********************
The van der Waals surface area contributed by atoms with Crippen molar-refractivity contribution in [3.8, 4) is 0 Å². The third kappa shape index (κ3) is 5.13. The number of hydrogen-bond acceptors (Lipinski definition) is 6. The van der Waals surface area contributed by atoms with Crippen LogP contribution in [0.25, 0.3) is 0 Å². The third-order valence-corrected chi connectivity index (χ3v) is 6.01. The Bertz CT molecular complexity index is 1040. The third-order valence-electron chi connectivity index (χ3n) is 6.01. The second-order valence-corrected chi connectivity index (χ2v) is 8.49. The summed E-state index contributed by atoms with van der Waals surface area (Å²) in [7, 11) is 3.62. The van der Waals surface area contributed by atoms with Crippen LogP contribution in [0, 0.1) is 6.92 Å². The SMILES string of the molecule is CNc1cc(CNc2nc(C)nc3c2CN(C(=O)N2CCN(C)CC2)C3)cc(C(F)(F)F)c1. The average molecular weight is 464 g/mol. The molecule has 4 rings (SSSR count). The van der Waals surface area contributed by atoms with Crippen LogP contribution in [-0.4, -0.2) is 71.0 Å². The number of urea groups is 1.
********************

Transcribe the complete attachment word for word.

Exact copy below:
The van der Waals surface area contributed by atoms with Crippen molar-refractivity contribution in [3.8, 4) is 0 Å². The third kappa shape index (κ3) is 5.13. The number of hydrogen-bond acceptors (Lipinski definition) is 6. The van der Waals surface area contributed by atoms with Crippen LogP contribution in [0.25, 0.3) is 0 Å². The third-order valence-corrected chi connectivity index (χ3v) is 6.01. The Bertz CT molecular complexity index is 1040. The third-order valence-electron chi connectivity index (χ3n) is 6.01. The second-order valence-corrected chi connectivity index (χ2v) is 8.49. The summed E-state index contributed by atoms with van der Waals surface area (Å²) in [7, 11) is 3.62. The van der Waals surface area contributed by atoms with Crippen LogP contribution in [0, 0.1) is 6.92 Å². The SMILES string of the molecule is CNc1cc(CNc2nc(C)nc3c2CN(C(=O)N2CCN(C)CC2)C3)cc(C(F)(F)F)c1. The average molecular weight is 464 g/mol. The molecule has 4 rings (SSSR count). The van der Waals surface area contributed by atoms with Crippen LogP contribution in [-0.4, -0.2) is 71.0 Å². The number of urea groups is 1.